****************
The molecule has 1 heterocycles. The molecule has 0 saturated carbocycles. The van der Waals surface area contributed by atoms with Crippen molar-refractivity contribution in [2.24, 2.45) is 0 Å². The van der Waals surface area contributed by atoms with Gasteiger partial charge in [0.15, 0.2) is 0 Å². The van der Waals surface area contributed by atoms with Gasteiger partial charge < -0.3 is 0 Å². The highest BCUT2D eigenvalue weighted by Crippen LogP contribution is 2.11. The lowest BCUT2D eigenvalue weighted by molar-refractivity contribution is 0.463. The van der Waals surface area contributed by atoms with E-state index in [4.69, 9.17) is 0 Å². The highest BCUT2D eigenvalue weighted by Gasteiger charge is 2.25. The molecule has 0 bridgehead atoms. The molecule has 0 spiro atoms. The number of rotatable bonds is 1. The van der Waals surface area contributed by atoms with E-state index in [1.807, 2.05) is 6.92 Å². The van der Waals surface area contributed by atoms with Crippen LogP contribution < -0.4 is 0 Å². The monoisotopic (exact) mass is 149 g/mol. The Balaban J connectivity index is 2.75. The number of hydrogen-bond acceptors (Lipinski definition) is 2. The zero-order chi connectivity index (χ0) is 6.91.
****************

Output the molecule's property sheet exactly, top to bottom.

The molecule has 1 heterocycles. The molecule has 0 saturated carbocycles. The van der Waals surface area contributed by atoms with Crippen molar-refractivity contribution in [2.24, 2.45) is 0 Å². The van der Waals surface area contributed by atoms with Gasteiger partial charge in [0.15, 0.2) is 0 Å². The van der Waals surface area contributed by atoms with Gasteiger partial charge < -0.3 is 0 Å². The highest BCUT2D eigenvalue weighted by Crippen LogP contribution is 2.11. The lowest BCUT2D eigenvalue weighted by molar-refractivity contribution is 0.463. The van der Waals surface area contributed by atoms with E-state index in [4.69, 9.17) is 0 Å². The highest BCUT2D eigenvalue weighted by Gasteiger charge is 2.25. The molecule has 0 bridgehead atoms. The molecule has 0 spiro atoms. The number of rotatable bonds is 1. The van der Waals surface area contributed by atoms with E-state index in [1.807, 2.05) is 6.92 Å². The van der Waals surface area contributed by atoms with Crippen LogP contribution < -0.4 is 0 Å². The monoisotopic (exact) mass is 149 g/mol. The Balaban J connectivity index is 2.75. The number of hydrogen-bond acceptors (Lipinski definition) is 2. The zero-order chi connectivity index (χ0) is 6.91.